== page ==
The Ugly Truth About Gay Weddings
Same-sex or gay weddings have been legal in the UK since 2014. However, legal doesn’t always mean open, accepting and welcoming. Homophobic comments, unconscious bias and discrimination are all still alive and kicking in the UK wedding industry.
This topic is very close to my heart, and something that really riles me, I built my business for the sole purpose of breaking down these barriers – the ugly truth around planning and booking your gay wedding.
Why do we call it a gay wedding? It’s just a wedding. It’s something that is still developing and changing in our culture and the right to weddings is still being contested and fought for the world over.
We recently conducted a survey of LGBT+ couples that had been married in the last couple of years, I’ll run through some of those shocking results and experiences with you and then we’ll speak about some top tips and ways that you can try to avoid some of these problem areas, and make your wedding planning experience pleasurable without any underlying prejudices.
You would think in this day and age that most people are on board with the idea of same sex marriage, especially as the law changed and now we can use the ‘M’ word, no longer civil partnerships necessarily, but can be marriages. Same-sex couples can get married, but there are still venues and suppliers that are struggling with the concept of same-sex weddings.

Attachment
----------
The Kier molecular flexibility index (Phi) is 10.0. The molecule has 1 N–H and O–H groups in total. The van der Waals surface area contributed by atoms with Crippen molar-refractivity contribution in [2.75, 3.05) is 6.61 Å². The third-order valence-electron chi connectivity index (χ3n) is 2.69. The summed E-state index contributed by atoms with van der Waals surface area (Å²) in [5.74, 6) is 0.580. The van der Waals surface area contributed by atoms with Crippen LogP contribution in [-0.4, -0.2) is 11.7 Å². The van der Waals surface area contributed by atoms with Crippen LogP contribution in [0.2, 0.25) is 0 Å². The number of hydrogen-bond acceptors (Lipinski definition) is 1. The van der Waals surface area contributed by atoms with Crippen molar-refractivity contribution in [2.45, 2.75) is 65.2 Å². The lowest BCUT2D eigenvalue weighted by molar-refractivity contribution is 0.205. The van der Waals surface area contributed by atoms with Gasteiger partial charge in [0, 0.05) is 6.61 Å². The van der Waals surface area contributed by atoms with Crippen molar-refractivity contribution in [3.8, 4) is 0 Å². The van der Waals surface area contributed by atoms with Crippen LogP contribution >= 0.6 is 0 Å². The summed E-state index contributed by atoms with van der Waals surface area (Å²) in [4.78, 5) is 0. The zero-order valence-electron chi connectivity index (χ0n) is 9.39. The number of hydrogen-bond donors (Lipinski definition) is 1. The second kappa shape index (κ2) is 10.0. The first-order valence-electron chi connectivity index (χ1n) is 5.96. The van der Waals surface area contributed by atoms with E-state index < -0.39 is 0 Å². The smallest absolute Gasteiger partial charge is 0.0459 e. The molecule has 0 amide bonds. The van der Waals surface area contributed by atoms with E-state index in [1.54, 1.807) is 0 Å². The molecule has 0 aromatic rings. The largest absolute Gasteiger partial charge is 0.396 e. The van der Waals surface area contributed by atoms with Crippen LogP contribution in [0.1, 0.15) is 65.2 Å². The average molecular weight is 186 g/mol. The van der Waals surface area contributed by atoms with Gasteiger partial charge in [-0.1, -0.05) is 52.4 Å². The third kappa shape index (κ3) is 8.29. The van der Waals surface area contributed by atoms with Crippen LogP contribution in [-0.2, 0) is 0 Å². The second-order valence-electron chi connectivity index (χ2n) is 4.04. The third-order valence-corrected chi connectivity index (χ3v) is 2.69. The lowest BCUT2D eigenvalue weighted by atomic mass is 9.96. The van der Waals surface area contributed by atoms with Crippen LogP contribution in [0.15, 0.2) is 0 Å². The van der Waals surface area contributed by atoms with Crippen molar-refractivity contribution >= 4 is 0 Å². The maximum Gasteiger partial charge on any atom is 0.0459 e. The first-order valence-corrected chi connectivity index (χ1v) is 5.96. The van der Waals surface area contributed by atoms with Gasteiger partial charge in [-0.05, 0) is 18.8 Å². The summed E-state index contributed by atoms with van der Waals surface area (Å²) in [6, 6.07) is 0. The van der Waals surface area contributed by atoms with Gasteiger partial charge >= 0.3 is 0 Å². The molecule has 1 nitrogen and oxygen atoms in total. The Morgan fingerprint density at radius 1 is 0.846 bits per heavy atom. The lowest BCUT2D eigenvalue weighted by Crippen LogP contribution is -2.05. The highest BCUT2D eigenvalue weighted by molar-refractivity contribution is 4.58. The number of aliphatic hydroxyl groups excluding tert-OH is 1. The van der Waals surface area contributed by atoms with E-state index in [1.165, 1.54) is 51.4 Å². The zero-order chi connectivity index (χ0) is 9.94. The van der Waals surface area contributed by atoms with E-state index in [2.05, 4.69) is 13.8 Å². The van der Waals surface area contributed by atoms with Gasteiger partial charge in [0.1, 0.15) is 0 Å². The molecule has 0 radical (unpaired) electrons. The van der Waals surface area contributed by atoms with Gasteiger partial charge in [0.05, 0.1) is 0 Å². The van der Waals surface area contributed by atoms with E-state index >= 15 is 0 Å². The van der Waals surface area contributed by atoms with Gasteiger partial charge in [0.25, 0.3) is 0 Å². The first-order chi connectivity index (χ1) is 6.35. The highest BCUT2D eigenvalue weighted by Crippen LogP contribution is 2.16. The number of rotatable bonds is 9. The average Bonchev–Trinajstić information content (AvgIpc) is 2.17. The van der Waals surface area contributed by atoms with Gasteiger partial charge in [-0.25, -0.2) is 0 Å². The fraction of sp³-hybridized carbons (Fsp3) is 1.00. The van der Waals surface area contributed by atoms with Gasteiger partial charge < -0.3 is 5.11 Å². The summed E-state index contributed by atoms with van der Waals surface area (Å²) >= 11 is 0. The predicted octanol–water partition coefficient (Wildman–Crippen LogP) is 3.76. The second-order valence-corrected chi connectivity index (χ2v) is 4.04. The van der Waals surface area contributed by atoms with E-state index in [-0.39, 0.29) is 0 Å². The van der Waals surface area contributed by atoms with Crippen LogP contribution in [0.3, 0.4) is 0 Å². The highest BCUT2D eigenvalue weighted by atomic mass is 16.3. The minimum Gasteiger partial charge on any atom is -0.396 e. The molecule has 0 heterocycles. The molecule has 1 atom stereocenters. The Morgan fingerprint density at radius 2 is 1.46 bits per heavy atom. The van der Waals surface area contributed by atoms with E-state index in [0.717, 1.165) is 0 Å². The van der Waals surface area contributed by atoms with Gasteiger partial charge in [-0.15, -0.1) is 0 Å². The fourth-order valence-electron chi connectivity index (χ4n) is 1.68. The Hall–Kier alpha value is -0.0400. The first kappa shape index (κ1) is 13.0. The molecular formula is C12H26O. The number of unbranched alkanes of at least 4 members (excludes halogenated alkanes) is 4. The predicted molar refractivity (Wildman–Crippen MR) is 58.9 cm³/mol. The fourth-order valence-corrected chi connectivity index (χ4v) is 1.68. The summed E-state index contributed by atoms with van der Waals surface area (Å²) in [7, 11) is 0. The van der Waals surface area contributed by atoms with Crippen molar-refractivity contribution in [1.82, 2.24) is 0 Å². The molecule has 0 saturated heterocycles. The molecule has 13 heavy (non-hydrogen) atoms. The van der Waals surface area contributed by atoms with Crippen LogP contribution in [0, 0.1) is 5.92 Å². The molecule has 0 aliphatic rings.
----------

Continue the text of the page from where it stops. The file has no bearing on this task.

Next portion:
All the couples we interviewed as part of our study stated that they experienced some sort of homophobia and uncomfortable awkwardness during their wedding planning experience.
100%, that’s huge, right?
Some of the respondees to our survey said that they spoke to venues that have never held a same-sex wedding and never had anybody from the LGBT+ community come to them about an LGBT+ wedding. That’s shocking too, don’t you think?
Man, woman, other?
Let’s not get started on the non-gender-neutral booking forms and language that venues particularly, but suppliers as well use. Everything is listed Husband and Wife or Mr. and Mrs. It’s not Spouse. It’s not Client One or Two. This is still in 2018 people. Why have we still not got to grips with having gender neutral booking forms? Venues and suppliers are missing out on big business by using this subtle and felt bias.
We even had couples saying suppliers and venues cancelled their booking once they found out that it was a same-sex marriage. One couple had the venue and the suppliers for their cake put up the prices because they knew that it was a same-sex marriage. That’s atrocious.
What strategies can you use to avoid awkward conversations?
You could use a company like ours. We pre-vet all our suppliers and venues so we know when we send clients over, that they are going to get a warm response. They are going to get gender-neutral language, and we’re working with these companies to try and promote their openness and their support for the LGBT+ community and weddings. They’re using same-sex couples in their marketing, and they’re really making sure that they’re not offensive or off putting in any way, shape or form. They are investing in order to capitalise on the £18billion pounds available in the next 15 years.1
How do you as a couple deal with this issue?